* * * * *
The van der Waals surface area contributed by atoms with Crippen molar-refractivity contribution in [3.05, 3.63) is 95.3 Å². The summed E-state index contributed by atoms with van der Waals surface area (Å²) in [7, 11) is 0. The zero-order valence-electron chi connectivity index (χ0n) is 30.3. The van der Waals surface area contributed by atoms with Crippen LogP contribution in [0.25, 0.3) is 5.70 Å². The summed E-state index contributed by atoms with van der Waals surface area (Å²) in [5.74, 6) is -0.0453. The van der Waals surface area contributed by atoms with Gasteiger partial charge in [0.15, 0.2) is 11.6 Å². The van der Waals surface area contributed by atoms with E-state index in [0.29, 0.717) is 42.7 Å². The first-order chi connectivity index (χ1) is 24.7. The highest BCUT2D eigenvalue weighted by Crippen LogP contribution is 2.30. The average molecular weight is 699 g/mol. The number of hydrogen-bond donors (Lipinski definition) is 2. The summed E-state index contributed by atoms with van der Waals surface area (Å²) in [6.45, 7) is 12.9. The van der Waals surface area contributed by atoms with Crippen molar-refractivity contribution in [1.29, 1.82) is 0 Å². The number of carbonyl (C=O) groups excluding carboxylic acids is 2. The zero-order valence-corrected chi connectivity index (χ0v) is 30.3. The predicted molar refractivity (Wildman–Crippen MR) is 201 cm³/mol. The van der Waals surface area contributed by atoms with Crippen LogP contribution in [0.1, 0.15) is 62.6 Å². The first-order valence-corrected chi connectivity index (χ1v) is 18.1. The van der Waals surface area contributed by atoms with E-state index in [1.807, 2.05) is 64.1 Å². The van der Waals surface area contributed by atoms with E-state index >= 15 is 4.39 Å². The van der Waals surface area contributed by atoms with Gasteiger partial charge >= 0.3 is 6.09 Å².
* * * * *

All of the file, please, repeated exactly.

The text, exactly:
The van der Waals surface area contributed by atoms with Crippen molar-refractivity contribution in [3.05, 3.63) is 95.3 Å². The summed E-state index contributed by atoms with van der Waals surface area (Å²) in [7, 11) is 0. The zero-order valence-electron chi connectivity index (χ0n) is 30.3. The van der Waals surface area contributed by atoms with Crippen LogP contribution in [0.25, 0.3) is 5.70 Å². The summed E-state index contributed by atoms with van der Waals surface area (Å²) in [5.74, 6) is -0.0453. The van der Waals surface area contributed by atoms with Gasteiger partial charge in [0.15, 0.2) is 11.6 Å². The van der Waals surface area contributed by atoms with E-state index in [0.29, 0.717) is 42.7 Å². The first-order chi connectivity index (χ1) is 24.7. The highest BCUT2D eigenvalue weighted by Crippen LogP contribution is 2.30. The average molecular weight is 699 g/mol. The number of hydrogen-bond donors (Lipinski definition) is 2. The summed E-state index contributed by atoms with van der Waals surface area (Å²) in [6.45, 7) is 12.9. The van der Waals surface area contributed by atoms with Crippen molar-refractivity contribution in [1.29, 1.82) is 0 Å². The number of carbonyl (C=O) groups excluding carboxylic acids is 2. The zero-order valence-corrected chi connectivity index (χ0v) is 30.3. The predicted molar refractivity (Wildman–Crippen MR) is 201 cm³/mol. The van der Waals surface area contributed by atoms with Crippen LogP contribution in [0.1, 0.15) is 62.6 Å². The first-order valence-corrected chi connectivity index (χ1v) is 18.1. The van der Waals surface area contributed by atoms with E-state index in [1.807, 2.05) is 64.1 Å². The van der Waals surface area contributed by atoms with E-state index >= 15 is 4.39 Å². The van der Waals surface area contributed by atoms with Gasteiger partial charge >= 0.3 is 6.09 Å².